Keeping Your Strength After Turning 50
As we all know, our body changes as we grow older, but how exactly do our muscles transition and what should you start doing differently to keep getting stronger?
Overall as we age, our bodies become much more fragile. Understandably, our strength and muscle mass begins to decline at a faster rate, along with our recovery speed. Our body begins demanding more and more concentrated rest time in order to recuperate fully. Inflexibility and injuries become a regular occurrence and our fitness levels simply deteriorate at a quicker speed than in our youth.
So what does this mean? Should we stop training? The answer is absolutely NOT! Even though your body is declining, that does not mean your training needs should decline with it. You still need to build your cardiovascular capacity, strength, and functional mobility. But the way you approach those goals needs to be tailored in a manner more targetted for your current body state.
Lets see what the experts say about evolving your training regime.
Establish a Routine
It is often believed that older people should not train as hard or with high intensity. However this is not the case. Strength training is arguably the most important part of maintaining fitness with age, even though it is regularly overshadowed by cardiovascular training. So where do you start?
Well, one of the most critical parts of your training program as you age is that you establish a regular routine and stick to it. Organise a good balance of strength and cardio training sessions through the week consisting of around 3-4 strength training sessions where you try to hit all the major muscle groups. The training experts Matt Swift and Matt Owen recommend multi-joint movements that work several muscles or muscle groups at one time, as well as functional movement patterns that use a full range of motion. The goal is to train hard, and consistently, but the important distinction that differs from young people is the extra investment into your recovery. This is vital as your body is becoming less and less durable, it takes longer to recuperate. Rest, but don’t stop for longer periods of time because if you stop training at a later age, your body starts to decline at a higher rate than younger people, and it is considerably harder to gain it all back. Therefore, find a plan that works, and don’t stop.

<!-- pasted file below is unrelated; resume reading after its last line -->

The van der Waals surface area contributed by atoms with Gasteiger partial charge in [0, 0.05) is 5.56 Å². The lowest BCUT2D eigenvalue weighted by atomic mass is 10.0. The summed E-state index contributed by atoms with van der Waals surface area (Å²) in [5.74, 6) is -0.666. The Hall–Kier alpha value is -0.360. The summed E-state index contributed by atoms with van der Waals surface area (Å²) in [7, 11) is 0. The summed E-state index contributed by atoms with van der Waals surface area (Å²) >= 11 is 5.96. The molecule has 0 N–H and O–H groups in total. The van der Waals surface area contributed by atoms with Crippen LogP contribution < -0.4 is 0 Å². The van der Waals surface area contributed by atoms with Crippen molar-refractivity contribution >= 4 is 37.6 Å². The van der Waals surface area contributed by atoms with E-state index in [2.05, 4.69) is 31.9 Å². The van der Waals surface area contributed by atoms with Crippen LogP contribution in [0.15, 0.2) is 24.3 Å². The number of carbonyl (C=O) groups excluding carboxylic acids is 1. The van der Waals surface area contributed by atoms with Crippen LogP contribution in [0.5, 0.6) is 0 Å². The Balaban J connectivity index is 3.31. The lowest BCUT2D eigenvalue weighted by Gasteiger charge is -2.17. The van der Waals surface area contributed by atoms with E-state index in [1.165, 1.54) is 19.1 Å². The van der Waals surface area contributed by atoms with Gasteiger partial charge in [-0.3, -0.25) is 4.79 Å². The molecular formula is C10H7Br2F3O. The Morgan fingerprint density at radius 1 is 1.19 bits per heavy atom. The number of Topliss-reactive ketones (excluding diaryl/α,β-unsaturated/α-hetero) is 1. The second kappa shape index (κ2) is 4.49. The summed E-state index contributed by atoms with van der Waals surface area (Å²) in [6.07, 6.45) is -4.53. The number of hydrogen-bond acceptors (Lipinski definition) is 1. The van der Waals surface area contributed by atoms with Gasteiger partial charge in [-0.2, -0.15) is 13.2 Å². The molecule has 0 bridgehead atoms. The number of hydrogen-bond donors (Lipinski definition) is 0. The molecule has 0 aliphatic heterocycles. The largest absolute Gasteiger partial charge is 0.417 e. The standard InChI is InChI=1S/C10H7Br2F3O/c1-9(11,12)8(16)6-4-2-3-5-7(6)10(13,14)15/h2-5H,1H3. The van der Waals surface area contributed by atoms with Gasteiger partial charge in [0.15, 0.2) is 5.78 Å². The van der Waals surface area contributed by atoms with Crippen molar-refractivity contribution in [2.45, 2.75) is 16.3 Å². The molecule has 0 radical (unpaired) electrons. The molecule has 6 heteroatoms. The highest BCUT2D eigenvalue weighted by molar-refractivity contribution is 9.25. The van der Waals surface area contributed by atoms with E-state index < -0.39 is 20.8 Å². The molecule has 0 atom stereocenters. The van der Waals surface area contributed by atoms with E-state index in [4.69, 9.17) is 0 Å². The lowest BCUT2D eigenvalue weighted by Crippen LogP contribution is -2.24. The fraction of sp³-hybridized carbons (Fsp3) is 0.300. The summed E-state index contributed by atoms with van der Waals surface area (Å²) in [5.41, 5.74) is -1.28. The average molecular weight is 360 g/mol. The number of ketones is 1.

Increase the Volume
Trainers Swift and Owen believe that setting great value on volume is a primary target for all athletes. They advise you to build a solid foundation for your training career by focusing on preparing your body to increase volume. This will allow you to be safe and healthy as you progress towards more intensive, higher-impact goals.
Address Problem Areas Right Away
The older you get, the harder it is to come back from an injury. Swift encourages ageing athletes to do everything they can to prevent injuries in the first place. “You have to understand that not every day will be the same; there will be variations in the training load you can cope with. Make smart choices and back off when the body doesn’t feel right,” Swift says.
Invest in Your Recovery
As you age, your body bounces back more slowly from intense exercise. Successful older athletes should take their recovery as seriously as their training. Owen agrees that eight to ten hours of proper sleep is the most important part of recovery and training. It recharges the nervous system and rebalances hormones, and it’s the key to any successful weight-loss effort.